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Master These Twitter Dos and Donts to Benefit Your Self-Storage Business

Using Twitter may be simple but leveraging it effectively for your self-storage business can be a challenge. Guest blogger Chuck G of iBid4Storage discusses key do’s and don’ts to up your tweet game while elevating the credibility of your operation.

Chuck G

May 25, 2017

3 Min Read
Master These Twitter Dos and Donts to Benefit Your Self-Storage Business

As a microblogging social media service, Twitter averaged 300 million active users in 2016. While it may seem simple to send and read 140-character tweets as a way to connect with current and prospective customers, leveraging the platform effectively for your self-storage business requires understanding some basic do’s and don’ts. You can say a lot with just a few words, but you can also easily steer into trouble. When you effectively create original content online, you can elevate the credibility of your operation. Here are some key points to consider:

Tweets vs. Retweets

Twitter’s statistics show that more than 7,000 tweets are sent per second. Create informative and relative content to build a loyal community of followers. Information on the self-storage industry, how to organize a home or how to pack for travel are a good place to start. Retweet relevant and helpful articles that align with your business values.

While tweets and retweets are beneficial, how you do it matters. For example, don’t automatically set tweets every hour on the hour. Instead, tweet thoughtfully a few times a day in ratio to the number of your followers. Don’t, however, retweet one irrelevant post after another, accumulating more than a dozen retweets in a minute. Users get annoyed quickly and may mute your feed or unfollow you altogether.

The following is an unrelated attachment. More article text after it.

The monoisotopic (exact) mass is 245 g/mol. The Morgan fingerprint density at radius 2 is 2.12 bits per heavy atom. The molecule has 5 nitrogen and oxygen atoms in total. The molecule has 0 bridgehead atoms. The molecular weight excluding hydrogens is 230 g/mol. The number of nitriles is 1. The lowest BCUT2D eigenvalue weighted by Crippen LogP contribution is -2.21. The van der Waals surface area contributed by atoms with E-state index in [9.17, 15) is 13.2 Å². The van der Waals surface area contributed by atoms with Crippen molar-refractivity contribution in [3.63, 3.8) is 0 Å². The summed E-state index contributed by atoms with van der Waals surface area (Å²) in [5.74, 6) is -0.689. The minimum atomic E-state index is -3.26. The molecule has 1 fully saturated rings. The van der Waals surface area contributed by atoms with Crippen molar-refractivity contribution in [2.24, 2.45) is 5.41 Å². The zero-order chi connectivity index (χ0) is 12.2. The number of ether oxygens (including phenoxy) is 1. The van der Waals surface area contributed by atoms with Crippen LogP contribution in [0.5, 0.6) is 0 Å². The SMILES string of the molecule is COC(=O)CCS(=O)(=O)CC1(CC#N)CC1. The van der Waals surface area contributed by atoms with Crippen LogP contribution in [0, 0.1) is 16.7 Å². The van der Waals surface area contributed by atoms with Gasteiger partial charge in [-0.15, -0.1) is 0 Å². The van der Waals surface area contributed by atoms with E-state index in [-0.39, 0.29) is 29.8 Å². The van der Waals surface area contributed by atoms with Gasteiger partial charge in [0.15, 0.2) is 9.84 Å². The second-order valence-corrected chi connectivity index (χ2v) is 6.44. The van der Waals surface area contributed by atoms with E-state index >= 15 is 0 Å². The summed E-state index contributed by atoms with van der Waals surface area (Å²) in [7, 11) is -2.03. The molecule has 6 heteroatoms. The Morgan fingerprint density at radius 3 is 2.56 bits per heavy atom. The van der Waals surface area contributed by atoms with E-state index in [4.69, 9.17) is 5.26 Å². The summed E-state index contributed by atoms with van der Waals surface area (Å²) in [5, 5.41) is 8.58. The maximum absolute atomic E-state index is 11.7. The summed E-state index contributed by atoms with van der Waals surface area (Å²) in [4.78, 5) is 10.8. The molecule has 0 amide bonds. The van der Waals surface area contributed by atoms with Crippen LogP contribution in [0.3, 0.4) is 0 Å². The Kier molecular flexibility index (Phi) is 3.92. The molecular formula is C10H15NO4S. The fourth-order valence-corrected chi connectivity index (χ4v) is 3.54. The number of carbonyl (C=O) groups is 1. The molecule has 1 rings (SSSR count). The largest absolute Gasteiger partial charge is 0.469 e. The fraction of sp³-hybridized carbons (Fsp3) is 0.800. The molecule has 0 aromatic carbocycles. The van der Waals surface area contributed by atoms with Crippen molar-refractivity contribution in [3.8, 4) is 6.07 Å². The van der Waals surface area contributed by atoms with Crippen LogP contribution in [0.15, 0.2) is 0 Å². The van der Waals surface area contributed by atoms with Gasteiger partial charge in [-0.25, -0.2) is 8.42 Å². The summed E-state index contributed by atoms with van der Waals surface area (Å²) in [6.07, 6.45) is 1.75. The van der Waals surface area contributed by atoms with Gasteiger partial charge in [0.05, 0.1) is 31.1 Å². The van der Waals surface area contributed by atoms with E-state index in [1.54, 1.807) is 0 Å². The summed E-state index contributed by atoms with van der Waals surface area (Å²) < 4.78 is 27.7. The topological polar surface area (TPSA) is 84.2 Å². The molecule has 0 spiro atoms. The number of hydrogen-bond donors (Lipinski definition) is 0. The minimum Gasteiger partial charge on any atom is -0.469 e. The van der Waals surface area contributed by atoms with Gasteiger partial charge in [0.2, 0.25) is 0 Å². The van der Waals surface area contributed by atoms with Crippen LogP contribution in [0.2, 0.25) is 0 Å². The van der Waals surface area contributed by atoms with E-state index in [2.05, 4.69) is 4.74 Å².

Photos vs. Videos

According to Deloitte Global, approximately 2.5 trillion photos were expected to be shared online last year. Do tweet photos of your facility, staff and events you host to showcase your brick-and-mortar location. Humor-based photos outperform other image types by 62 percent. Don’t, however, tweet photos using a Facebook or Instagram link because tweets using the Pic.Twitter.com domain are 94 percent more likely to get retweeted.

It’s also interesting to note that users tweet images 361 percent more than videos, while studies show videos perform better on Facebook.

Quotes vs. Questions

With popular hashtags, such as #MotivationalMonday, #Quoteoftheday or #WednesdayWisdom, it’s easy to see why quotes are retweeted more than questions. It’s important to note, however, that questions may prompt replies, which kick start conversations with your audience. Both strategies are beneficial.

Do create imaged-based quotes with your logo to increase your brand presence. Do ask topical or even controversial questions to engage with your audience. Don’t, however, use quotes or questions that may portray your business in a negative tone or express radical personal views just to get a rise from the community. Remember: Your quotes and questions represent the vibe of your business.

Tweets vs. Replies

Twitter was originally designed for people, not businesses. A tweet, while being relevant to your business, should still contain the voice of an individual. In other words, tweet like a person, not in business jargon. Replies are the most often overlooked gem of Twitter. Remember, social media allows you to engage with your audience. Read the tweets of your followers and then reply in a personal way that shows you acknowledge your followers.

Don’t get so caught in the trap of curating clever tweets that you forget to carry a conversation with those who took the time to follow your brand. If anything, pick a follower and just say, “Hello!” Begin a conversation and watch how you’ll draw new followers to your account because your business is deemed personable.

Chuck G is the content developer and social media manager for iBid4Storage, an online auction-services company serving North America. For more information, call 855.424.3669; e-mail [email protected]; visit www.ibid4storage.com.

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